However, hard core business-to-business tech writing is still what it always was. It hasn’t gone away. In fact, it is probably growing. But it requires more than an English degree. Many of the people who got into business-to-consumer tech writing in the boom times have certainly found their way into business-to-business tech writing (I’m one of them). But they have had to acquire some depth of technical skill to make the move.

        As for a lot of the new titles, they seem to me to be more marketing titles than tech comm titles. It makes sense that many tech writers are migrating to marketing roles. It is a good use of their communications talents and also makes good use of the technical background they have acquired in tech writing. But a migration of people from one role to another is not the same thing as the development of the role itself.

        • http://n/a Michael Hobren

          Good comments, Mark. I’m really amazed at the responses my little post has sparked, some rather vitriolic. Personally, I think it is refreshing to have such dialog rather than the same old topical subject matter, such as Flare’s latest feature or some such thing. This is all good “news you can use” of course. But I like to read people’s own thoughts and ideas, even if they vary widely from my own. One thing is clear to me: everyone who’s posted a comment as a result of this post is very passionate about what they do, and has a strong opinion about their place in the general scheme of things. This is a good thing, because passionate people produce quality workmanship. And in the end, isn’t this what we’re all after?

        • Anne Sandstrom

          You’ve captured the reality of the tech writing career here, Mark. Like in many professions, we have to become more specialized as what we write about becomes more technical.

          I’ve long resisted writing the “Click Delete to delete the blah” type of doc. Instead, providing information like “if you delete the blah, you can recover it by …” is much more useful these days.

          And my apologies to those who interpreted my passion as vitriol. I am indeed passionate about what I do. I’m also very demanding – more of myself even than anyone else. What we do as a profession falls short of my vision of what we can do. I see us as being dynamic, integral members of our teams, adding energy and value to whatever we’re working on, not simply cranking out standard documentation.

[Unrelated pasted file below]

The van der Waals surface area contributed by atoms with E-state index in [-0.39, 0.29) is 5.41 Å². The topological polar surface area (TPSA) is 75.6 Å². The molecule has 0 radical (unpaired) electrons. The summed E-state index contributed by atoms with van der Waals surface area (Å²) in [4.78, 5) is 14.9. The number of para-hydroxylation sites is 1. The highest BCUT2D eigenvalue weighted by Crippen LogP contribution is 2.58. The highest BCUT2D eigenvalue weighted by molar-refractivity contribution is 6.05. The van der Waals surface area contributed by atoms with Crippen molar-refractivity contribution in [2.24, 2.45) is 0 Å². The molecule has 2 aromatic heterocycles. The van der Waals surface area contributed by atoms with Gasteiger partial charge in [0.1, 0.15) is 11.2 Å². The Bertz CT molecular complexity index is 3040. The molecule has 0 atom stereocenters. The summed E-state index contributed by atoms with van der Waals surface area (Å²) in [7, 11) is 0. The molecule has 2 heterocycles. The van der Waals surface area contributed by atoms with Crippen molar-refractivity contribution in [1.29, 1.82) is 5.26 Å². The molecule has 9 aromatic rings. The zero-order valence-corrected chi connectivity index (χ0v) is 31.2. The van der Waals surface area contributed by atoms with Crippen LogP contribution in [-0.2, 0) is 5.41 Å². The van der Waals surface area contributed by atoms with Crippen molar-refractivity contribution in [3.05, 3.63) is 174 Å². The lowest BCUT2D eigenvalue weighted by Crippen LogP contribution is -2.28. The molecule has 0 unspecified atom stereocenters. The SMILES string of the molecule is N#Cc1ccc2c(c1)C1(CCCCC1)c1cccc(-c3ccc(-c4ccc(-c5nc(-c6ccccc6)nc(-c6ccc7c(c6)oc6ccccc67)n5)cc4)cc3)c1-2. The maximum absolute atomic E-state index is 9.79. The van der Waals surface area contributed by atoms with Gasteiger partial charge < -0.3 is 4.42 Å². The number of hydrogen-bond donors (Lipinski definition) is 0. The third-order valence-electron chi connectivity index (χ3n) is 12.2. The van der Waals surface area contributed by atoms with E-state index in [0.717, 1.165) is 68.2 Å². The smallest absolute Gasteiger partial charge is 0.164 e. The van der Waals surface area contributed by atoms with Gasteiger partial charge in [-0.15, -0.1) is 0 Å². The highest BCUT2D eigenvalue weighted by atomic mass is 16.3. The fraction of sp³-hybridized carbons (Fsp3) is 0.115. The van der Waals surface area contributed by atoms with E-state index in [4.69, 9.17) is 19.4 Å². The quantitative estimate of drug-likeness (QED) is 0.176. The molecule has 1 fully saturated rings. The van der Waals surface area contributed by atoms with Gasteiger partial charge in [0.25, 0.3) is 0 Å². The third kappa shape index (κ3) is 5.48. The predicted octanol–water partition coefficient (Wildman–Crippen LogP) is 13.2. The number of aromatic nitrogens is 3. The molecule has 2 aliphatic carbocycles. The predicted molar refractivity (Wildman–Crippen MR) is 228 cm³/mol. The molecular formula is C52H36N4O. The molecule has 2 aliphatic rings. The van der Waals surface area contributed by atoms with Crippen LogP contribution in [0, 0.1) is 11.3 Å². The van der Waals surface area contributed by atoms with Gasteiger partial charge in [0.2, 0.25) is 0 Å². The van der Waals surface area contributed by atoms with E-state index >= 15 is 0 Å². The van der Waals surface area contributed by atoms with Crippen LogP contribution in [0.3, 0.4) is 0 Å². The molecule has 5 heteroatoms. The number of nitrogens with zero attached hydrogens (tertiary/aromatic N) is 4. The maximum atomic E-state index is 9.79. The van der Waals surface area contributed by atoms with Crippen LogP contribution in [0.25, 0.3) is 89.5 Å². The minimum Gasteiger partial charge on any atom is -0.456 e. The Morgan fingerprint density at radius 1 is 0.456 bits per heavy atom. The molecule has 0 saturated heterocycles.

• Melanie Blank

      A long time ago (1990?), in a galaxy far away, when I was in a “marcom” (hate that word!!) position in a horrendous company that made highly technical electrical/power control systems, my less-than-good boss at the time mentioned that I could “never be a tech writer.” That’s because he thought all tech writers had to have an electrical engineering background and work on (to me – horribly boring) things like wiring diagrams. I fooled him – hahaha! I document software, and I’ve never been a programmer. Hasn’t gotten in my way ’cause my target audience is not programmers and s/w architects.

      • http://n/a Michael Hobren

        Melanie, I certainly get your point: not all end-users are programmers or s/w architects. But I have seen T/W jobs posted, specifying that the “writer must be able to read electrical schematics.” These employers are looking for someone who can “speak their language,” who can step easily into their world; writers who are not writing to Everyman but to savvy users of some pretty complicated stuff. Hence the thrust of my post: ancillary skills expand one’s scope and employability (did I just invent a word?). Specialization via education, outside the Communications field, may become a real need for us as the tech. world demands more and more of us.

        • Anne Sandstrom

          Oh, but I think we’re already there – and have been for a while. I’ve been in interviews where the dev manager asked me to write SQL queries or Java code on the spot, in my head. (Somehow, I find it difficult to do this without a keyboard :-))

          Having said all this, do I love the technology? No. But I think that’s what makes me a good writer. If I loved it, I might not understand how someone could be less than enamored with my subject matter.

        • Melanie Blank

          Michael – I agree completely, and I’ve seen plenty of those job postings. They wouldn’t interest me, and I wouldn’t qualify for them.

          It’s interesting, though, how I have managed over the years to create documentation in areas I am really not all that familiar with. One of my contract positions mostly had to do with service documentation for laboratory analyzer hardware. I am not at all mechanical, in the sense of doing mechanical operations myself, and a lot of my work had to do with re-organization and putting drafts into SMGL format and ensuring the proper use of a limited English vocabulary. But I was definitely able to improve the actual content at times. If something didn’t make sense, I would say to the service engineer: “Could I please watch exactly how you do this process? I might want to change your description a bit, and then have you approve the changes” And that worked out well fine.


          • http://n/a Michael Hobren

            Melanie — You sound like a good technical writer…and one who’s in the same position that many of us are: using your verbal skills, as well as your interpersonal ability, to communicate with end-users in such a way that they can easily understand and apply the product or service being deployed. We are, to my mind, the glue that binds our employers with their consumer base; we build the communication bridges, without which a lot of people would be left standing around, scratching their heads.